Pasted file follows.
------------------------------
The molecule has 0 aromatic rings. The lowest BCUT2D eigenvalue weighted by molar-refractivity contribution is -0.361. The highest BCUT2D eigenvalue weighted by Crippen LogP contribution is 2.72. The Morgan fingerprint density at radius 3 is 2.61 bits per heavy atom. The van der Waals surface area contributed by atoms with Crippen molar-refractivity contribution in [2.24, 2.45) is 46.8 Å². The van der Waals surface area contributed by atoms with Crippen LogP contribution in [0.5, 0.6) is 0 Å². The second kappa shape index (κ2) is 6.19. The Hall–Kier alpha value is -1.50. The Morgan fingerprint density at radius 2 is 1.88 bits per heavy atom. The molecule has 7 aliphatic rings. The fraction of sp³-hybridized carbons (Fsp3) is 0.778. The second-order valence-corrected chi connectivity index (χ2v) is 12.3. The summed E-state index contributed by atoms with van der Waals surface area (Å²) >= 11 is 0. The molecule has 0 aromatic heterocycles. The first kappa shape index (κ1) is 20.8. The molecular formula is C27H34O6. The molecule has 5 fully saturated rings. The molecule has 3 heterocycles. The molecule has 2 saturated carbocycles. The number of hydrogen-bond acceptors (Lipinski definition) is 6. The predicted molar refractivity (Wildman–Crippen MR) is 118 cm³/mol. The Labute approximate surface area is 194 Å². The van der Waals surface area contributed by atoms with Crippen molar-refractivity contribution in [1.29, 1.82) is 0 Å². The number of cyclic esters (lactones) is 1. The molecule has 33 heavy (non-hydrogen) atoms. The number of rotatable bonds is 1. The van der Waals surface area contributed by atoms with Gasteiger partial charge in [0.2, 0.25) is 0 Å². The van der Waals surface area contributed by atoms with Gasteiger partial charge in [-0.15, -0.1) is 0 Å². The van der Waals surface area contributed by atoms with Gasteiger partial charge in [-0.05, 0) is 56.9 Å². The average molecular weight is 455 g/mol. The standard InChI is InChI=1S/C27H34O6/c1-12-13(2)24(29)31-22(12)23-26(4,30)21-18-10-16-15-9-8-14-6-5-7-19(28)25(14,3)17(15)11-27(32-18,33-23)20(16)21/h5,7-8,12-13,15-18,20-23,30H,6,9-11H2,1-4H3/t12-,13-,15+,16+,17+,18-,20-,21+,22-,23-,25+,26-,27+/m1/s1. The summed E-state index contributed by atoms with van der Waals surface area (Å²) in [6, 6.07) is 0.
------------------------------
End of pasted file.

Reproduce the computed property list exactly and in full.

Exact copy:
The molecule has 0 aromatic rings. The lowest BCUT2D eigenvalue weighted by molar-refractivity contribution is -0.361. The highest BCUT2D eigenvalue weighted by Crippen LogP contribution is 2.72. The Morgan fingerprint density at radius 3 is 2.61 bits per heavy atom. The van der Waals surface area contributed by atoms with Crippen molar-refractivity contribution in [2.24, 2.45) is 46.8 Å². The van der Waals surface area contributed by atoms with Crippen LogP contribution in [0.5, 0.6) is 0 Å². The second kappa shape index (κ2) is 6.19. The Hall–Kier alpha value is -1.50. The Morgan fingerprint density at radius 2 is 1.88 bits per heavy atom. The molecule has 7 aliphatic rings. The fraction of sp³-hybridized carbons (Fsp3) is 0.778. The second-order valence-corrected chi connectivity index (χ2v) is 12.3. The summed E-state index contributed by atoms with van der Waals surface area (Å²) >= 11 is 0. The molecule has 0 aromatic heterocycles. The first kappa shape index (κ1) is 20.8. The molecular formula is C27H34O6. The molecule has 5 fully saturated rings. The molecule has 3 heterocycles. The molecule has 2 saturated carbocycles. The number of hydrogen-bond acceptors (Lipinski definition) is 6. The predicted molar refractivity (Wildman–Crippen MR) is 118 cm³/mol. The Labute approximate surface area is 194 Å². The van der Waals surface area contributed by atoms with Crippen molar-refractivity contribution in [1.29, 1.82) is 0 Å². The number of cyclic esters (lactones) is 1. The molecule has 33 heavy (non-hydrogen) atoms. The number of rotatable bonds is 1. The van der Waals surface area contributed by atoms with Gasteiger partial charge in [0.2, 0.25) is 0 Å². The van der Waals surface area contributed by atoms with Gasteiger partial charge in [-0.15, -0.1) is 0 Å². The van der Waals surface area contributed by atoms with Gasteiger partial charge in [-0.05, 0) is 56.9 Å². The average molecular weight is 455 g/mol. The standard InChI is InChI=1S/C27H34O6/c1-12-13(2)24(29)31-22(12)23-26(4,30)21-18-10-16-15-9-8-14-6-5-7-19(28)25(14,3)17(15)11-27(32-18,33-23)20(16)21/h5,7-8,12-13,15-18,20-23,30H,6,9-11H2,1-4H3/t12-,13-,15+,16+,17+,18-,20-,21+,22-,23-,25+,26-,27+/m1/s1. The summed E-state index contributed by atoms with van der Waals surface area (Å²) in [6, 6.07) is 0.